A group of scientists at the Hefei Institutes of Physical Sciences of the Chinese Academy of Sciences has developed new p-type (positive hole) near infrared (NIR) transparent conducting (TC) films with ultra-high conductivity, unveiling a new transparent conducting material (Advanced Optical Materials, « p-Type Near-Infrared Transparent Delafossite Thin Films with Ultrahigh Conductivity »).Lire la suite
The Rice University lab of chemist James Tour introduced a technique to tune the surface of anodes for batteries by simply brushing powders into them. The powder adheres to the anode and becomes a thin, lithiated coating that effectively prevents the formation of damaging dendrites.Lire la suite
Think of a computer chip that bends, rather than breaks. That’s the potential of a new study by scientists at Rice University and Los Alamos National Laboratory (Nature Nanotechnology, « Wafer-scale monodomain films of spontaneously aligned single-walled carbon nanotubes »).Lire la suite
For several years, CODEX INTERNATIONAL has been the European representative of LUMTEC Cie, a world leader in the manufacture of organic chemicals, such as OLED materials, developing innovative organic optoelectronic materials for the OLED, OPV and OTFT markets.Lire la suite
Scientists at Oak Ridge National Laboratory and the University of Nebraska have developed an easier way to generate electrons for nanoscale imaging and sensing, providing a useful new tool for material science, bioimaging and fundamental quantum research.Lire la suite
To perform a risk assessment of nanomaterials in the environment, information on the exposure, i.e. the amounts that are present in the environment, is essential. In contrast to many other known pollutants, the concentrations of nanomaterials in environmental systems cannot be measured directly. In this situation, exposure modelling is a solution to estimate the environmental exposure with synthetic nanomaterials.Lire la suite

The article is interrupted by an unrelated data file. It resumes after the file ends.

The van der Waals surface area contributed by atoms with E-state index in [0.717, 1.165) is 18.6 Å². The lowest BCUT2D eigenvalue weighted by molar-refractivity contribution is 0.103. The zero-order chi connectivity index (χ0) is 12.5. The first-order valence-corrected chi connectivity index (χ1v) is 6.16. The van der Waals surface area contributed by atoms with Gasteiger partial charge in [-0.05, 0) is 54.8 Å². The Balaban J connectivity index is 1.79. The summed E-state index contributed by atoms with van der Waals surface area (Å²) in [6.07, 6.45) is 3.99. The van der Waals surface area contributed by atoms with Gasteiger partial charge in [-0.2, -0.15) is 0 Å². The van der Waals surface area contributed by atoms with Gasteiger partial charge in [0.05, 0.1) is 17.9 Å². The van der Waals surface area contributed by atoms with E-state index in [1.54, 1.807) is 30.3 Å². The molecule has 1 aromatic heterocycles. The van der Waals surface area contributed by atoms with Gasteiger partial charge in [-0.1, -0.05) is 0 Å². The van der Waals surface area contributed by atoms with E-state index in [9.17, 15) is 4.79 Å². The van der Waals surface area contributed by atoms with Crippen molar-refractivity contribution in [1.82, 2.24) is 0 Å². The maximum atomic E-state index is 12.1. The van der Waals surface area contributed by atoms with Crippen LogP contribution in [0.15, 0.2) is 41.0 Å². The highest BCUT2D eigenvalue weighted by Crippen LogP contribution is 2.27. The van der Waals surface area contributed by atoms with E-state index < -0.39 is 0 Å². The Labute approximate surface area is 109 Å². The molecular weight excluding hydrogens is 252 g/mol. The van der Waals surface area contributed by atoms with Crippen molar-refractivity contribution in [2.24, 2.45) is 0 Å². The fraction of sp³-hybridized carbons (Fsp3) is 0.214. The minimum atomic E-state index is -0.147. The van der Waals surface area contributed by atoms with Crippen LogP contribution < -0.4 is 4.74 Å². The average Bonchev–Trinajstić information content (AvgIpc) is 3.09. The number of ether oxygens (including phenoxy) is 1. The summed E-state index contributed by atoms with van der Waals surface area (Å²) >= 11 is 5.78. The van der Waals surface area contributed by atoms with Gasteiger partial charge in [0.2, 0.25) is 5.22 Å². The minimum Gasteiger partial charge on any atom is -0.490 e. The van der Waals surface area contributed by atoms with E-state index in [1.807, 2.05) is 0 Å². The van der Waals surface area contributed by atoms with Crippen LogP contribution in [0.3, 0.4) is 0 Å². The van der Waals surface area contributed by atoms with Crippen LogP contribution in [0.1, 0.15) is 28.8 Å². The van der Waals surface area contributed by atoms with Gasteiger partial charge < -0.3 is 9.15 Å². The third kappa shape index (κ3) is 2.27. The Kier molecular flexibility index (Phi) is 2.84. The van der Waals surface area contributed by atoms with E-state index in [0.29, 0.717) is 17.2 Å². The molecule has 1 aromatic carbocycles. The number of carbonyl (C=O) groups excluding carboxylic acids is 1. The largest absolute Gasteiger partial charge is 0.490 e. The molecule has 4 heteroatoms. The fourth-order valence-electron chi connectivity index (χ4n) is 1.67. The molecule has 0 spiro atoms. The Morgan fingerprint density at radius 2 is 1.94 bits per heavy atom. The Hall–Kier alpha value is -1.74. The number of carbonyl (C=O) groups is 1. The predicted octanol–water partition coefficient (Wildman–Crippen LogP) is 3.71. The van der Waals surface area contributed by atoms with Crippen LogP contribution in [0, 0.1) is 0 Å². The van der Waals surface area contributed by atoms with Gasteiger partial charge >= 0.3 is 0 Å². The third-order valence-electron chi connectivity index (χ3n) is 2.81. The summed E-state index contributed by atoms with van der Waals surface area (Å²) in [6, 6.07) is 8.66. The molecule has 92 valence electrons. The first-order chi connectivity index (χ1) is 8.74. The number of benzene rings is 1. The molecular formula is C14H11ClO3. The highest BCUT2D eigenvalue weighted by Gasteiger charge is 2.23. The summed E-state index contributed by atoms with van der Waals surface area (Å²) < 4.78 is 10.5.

Innovations bring a maze of complexities to a sport, but elevate the performance level of an athlete and reduce the chances of injury, making sport more enjoyable for the spectators and the athletes. The world of competitive sport is highly influenced by even the minute changes in sports equipment, which could be a matter of winning or losing.
In recent times, the sports equipment industry has emerged as a sophisticated yet commercially viable hi-tech industry where advances have revolutionized sports.
Since its first demonstration in 2004, the large-scale commercial production of graphene has proven difficult and costly (‘large scale’ usually defined as weights more than 200 mg or films larger than 200 cm2). For instance, at an estimated cost of $50 000 to $200 000 per ton for graphene powders and $45 000 to $100 000 per m2 of graphene film, industrial production methods and costs are restraining graphene utility.Lire la suite
Scientists make extensive use of X-ray fluorescence to map elements in materials. However, this technique does not have the needed spatial sensitivity unless the probe is finely focused.
Scientists have now found a way to turn X-ray fluorescence into an ultra-high position-sensitive probe to measure tiny internal structures called nanostructures in thin films (Nature Communications, « Reconstruction of Evolving Nanostructures in Ultrathin Films with X-ray Waveguide Fluorescence Holography »).